Looking for the best-sounding headphones? The best audiophile headphones provide the highest level of audio fidelity. They reproduce sound accurately and can create a spacious and open soundstage. Critical listening headphones require an excellent frequency response, great imaging, and good harmonic distortion performance. They should also be comfortable to wear for long periods of time and be well-built.
We've tested 331 headphones and below are our recommendations for the best-sounding headphones you can buy in 2019. See also our recommendations for the best headphones for music, the best bass headphones, and the best studio headphones.
The best sounding headphones that we've measured so far are the Sennheiser HD 800 S. They have a durable, high-end feel and are comfortable enough to wear for prolonged amounts of time. If they’re within your budget and you have a powerful amp, they’re an excellent recommendation for accurate, honest listening.
These headphones sound remarkably well-balanced and have excellent audio reproduction. They sound a bit brighter than other open-back headphones we’ve tested but aren’t too sharp or piercing. They have an open, spacious soundstage and deliver an outstanding listening experience.
Like most open-back headphones, they are sensitive to noisy environments and leak a lot, so by design, they won't be ideal for use on-the-go. They're also a bit shy in bass compared to some planar magnetic or closed-back critical listening headphones. That said, with a proper EQ you can tweak them to your liking and add a bit more bass if desired. If you have the budget, the Sennheiser HD 800 S remain the best audiophile headphones we’ve tested so far.
If you want critical listening headphones that sound as good as the Sennheiser HD 800 S but for less, then go for the HiFiMan Ananda. They don’t sound quite as spacious, but they still produce an open, natural soundstage. They also pack a bit more bass than the Sennheiser while still delivering a balanced sound. The difference in soundstage could be since the Sennheiser sound slightly brighter overall and may not be as noticeable for everyone.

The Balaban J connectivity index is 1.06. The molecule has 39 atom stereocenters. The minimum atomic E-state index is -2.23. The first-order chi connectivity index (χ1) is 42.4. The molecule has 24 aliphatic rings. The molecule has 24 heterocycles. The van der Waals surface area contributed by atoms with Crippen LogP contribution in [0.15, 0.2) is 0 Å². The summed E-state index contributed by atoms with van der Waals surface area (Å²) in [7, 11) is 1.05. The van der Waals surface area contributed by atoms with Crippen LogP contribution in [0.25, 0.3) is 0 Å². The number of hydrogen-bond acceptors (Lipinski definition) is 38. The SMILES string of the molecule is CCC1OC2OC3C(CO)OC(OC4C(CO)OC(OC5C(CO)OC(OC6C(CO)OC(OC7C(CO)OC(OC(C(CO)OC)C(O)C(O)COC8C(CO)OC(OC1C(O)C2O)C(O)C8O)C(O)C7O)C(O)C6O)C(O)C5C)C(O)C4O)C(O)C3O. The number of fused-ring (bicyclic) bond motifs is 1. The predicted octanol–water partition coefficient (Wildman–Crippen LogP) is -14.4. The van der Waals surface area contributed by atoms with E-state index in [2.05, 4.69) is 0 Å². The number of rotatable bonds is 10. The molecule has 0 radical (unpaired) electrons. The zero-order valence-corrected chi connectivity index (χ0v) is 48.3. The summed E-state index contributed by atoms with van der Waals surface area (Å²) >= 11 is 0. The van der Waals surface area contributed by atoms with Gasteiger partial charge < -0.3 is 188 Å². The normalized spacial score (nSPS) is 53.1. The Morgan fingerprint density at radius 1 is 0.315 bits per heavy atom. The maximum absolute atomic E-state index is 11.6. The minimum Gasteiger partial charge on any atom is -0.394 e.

These headphones aren’t as well-built as the Sennheiser HD 800 S, but their build quality is better than the similarly-designed HiFiMan Edition X, making them the best HiFiMan model for critical listening that we've tested so far. As long as their build quality holds up, and they don’t develop any major defects, they provide slightly better value than the Sennheiser and are a great choice overall.
If you’re looking for critical listening headphones that sound excellent but are even cheaper, then get the HiFiMan Sundara. They don’t have the quality control of a brand like Sennheiser, so they’re more prone to manufacturing defects, but they sound excellent for the price.
The HiFiMan Sundara don’t come with as many accessories and aren't as well-built or as durable as the Beyerdynamic DT 1990 PRO, but they sound more balanced and provide a more spacious soundstage. They’re comfortable critical listening headphones and are a solid choice for most audiophiles.
If you want good-sounding and durable critical listening headphones that are a lot more affordable than our top picks, then get the Beyerdynamic DT 990 Pro. They don’t have the soundstage or ambiance of the more premium recommendations on this list, but their sound and build quality are practically unmatched at their price.
These headphones have great audio fidelity and produce instruments and vocals accurately. They tend to sound a bit sharp on brighter tracks, but they pack a fair amount of bass for open-back headphones and are well-balanced overall. They’re very well-built and feel durable enough to last a long time.
These are fairly comfortable headphones, but the rigid headband can feel a bit tight. They also don’t have a removable cable or come with as many accessories as the higher-end Beyerdynamic DT 1990 PRO. However, if you're looking for good entry-level audiophile headphones, the DT 990 are a great choice.